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With no House speaker, countless funding bills hang in the balance

A program to help Americans keep their water from being shut off is now in danger with no House speaker in place to advance legislation.
With no House speaker, countless funding bills hang in the balance
Posted at 9:54 AM, Oct 10, 2023

A popular water assistance program for low-income Americans is at risk of disappearing, as lawmakers in Washington are unable to move forward with any legislation following the ousting of Republican Kevin McCarthy from his position as House speaker.

One of those programs is the Low Income Household Water Assistance Program (LIHWAP). Since 2020, money from LIHWAP has helped millions of residents keep their water from being shut off.

But funding for the program is about to run dry.

SEE MORE: How can you save on your water bill?

Tiana Starks is with the nonprofit We the People of Detroit — a group that helps residents struggling with their water bills. In Detroit, up to 10% of homes lack complete access to water, and Starks says LIHWAP helps residents who fall behind.

"Now we're looking at scores of households having their water shut off," Starks told Scripps News. "Maybe 60,000 households in Detroit."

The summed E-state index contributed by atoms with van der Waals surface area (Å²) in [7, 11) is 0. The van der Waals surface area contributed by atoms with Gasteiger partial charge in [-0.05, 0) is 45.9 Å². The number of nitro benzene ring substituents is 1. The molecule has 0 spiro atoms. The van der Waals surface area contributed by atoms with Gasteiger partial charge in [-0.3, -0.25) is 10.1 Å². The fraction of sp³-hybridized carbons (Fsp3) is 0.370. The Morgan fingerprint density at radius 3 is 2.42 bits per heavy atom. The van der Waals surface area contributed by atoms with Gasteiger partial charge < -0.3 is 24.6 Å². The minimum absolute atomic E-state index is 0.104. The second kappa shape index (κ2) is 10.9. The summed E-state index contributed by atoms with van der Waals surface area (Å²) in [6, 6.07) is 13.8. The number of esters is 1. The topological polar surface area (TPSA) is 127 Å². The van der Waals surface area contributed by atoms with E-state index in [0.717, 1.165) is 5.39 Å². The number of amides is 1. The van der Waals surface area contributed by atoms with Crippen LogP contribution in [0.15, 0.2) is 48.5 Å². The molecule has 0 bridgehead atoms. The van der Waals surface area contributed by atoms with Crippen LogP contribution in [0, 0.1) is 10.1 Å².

Nearly 20 million households in this country are behind on utility bills, according to the National Energy Assistance Directors Association. Those households owe some $19.5 billion as of March.

SEE MORE: More Americans are living paycheck to paycheck, report says

Roslyn Ogburn is a Detroit resident who has experienced firsthand what it's like to run out of money to pay a water bill.

"To not have water in your house — when you wake up and there is nothing at your tap, to not have water to flush, to brush your teeth or drink — it starts messing with you mentally when you can't offer your children  the basic things," Ogburn said.

There is some hope for people like Ogburn. Three Democratic lawmakers in the House of Representatives have introduced the Water Access Act which would direct $500 million to keep LIHWAP funds flowing. 

The program operates in all 50 states. But because the House hasn't elected a new speaker, no major legislation is moving right now.

"We remain hopeful because we know we're on the right side of this fight," Starks said.

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